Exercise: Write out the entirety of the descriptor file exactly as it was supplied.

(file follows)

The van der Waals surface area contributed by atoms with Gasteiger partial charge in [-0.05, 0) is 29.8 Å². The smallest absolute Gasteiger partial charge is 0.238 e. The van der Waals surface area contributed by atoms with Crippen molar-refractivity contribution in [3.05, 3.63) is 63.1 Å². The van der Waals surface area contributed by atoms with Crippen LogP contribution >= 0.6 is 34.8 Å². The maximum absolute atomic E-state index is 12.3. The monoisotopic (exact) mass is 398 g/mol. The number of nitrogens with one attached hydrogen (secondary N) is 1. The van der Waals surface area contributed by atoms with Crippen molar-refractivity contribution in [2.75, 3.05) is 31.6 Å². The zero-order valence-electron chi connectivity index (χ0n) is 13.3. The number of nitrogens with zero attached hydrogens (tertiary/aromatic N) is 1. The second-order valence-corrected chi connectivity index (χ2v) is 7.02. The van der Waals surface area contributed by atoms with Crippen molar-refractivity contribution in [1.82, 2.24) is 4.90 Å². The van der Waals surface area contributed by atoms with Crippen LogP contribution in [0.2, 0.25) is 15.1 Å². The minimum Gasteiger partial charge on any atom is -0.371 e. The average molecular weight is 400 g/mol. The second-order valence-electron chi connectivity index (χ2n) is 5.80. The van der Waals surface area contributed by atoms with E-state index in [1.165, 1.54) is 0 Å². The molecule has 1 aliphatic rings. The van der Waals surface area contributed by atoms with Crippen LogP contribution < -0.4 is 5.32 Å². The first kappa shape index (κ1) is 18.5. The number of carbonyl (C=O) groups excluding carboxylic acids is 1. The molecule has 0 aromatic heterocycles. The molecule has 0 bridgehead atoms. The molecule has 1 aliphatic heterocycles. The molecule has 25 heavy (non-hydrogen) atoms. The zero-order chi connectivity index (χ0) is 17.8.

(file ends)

The van der Waals surface area contributed by atoms with Gasteiger partial charge in [-0.05, 0) is 29.8 Å². The smallest absolute Gasteiger partial charge is 0.238 e. The van der Waals surface area contributed by atoms with Crippen molar-refractivity contribution in [3.05, 3.63) is 63.1 Å². The van der Waals surface area contributed by atoms with Crippen LogP contribution >= 0.6 is 34.8 Å². The maximum absolute atomic E-state index is 12.3. The monoisotopic (exact) mass is 398 g/mol. The number of nitrogens with one attached hydrogen (secondary N) is 1. The van der Waals surface area contributed by atoms with Crippen molar-refractivity contribution in [2.75, 3.05) is 31.6 Å². The zero-order valence-electron chi connectivity index (χ0n) is 13.3. The number of nitrogens with zero attached hydrogens (tertiary/aromatic N) is 1. The second-order valence-corrected chi connectivity index (χ2v) is 7.02. The van der Waals surface area contributed by atoms with Crippen molar-refractivity contribution in [1.82, 2.24) is 4.90 Å². The van der Waals surface area contributed by atoms with Crippen LogP contribution in [0.2, 0.25) is 15.1 Å². The minimum Gasteiger partial charge on any atom is -0.371 e. The average molecular weight is 400 g/mol. The second-order valence-electron chi connectivity index (χ2n) is 5.80. The van der Waals surface area contributed by atoms with E-state index in [1.165, 1.54) is 0 Å². The molecule has 1 aliphatic rings. The van der Waals surface area contributed by atoms with Crippen LogP contribution < -0.4 is 5.32 Å². The first kappa shape index (κ1) is 18.5. The number of carbonyl (C=O) groups excluding carboxylic acids is 1. The molecule has 0 aromatic heterocycles. The molecule has 0 bridgehead atoms. The molecule has 1 aliphatic heterocycles. The molecule has 25 heavy (non-hydrogen) atoms. The zero-order chi connectivity index (χ0) is 17.8.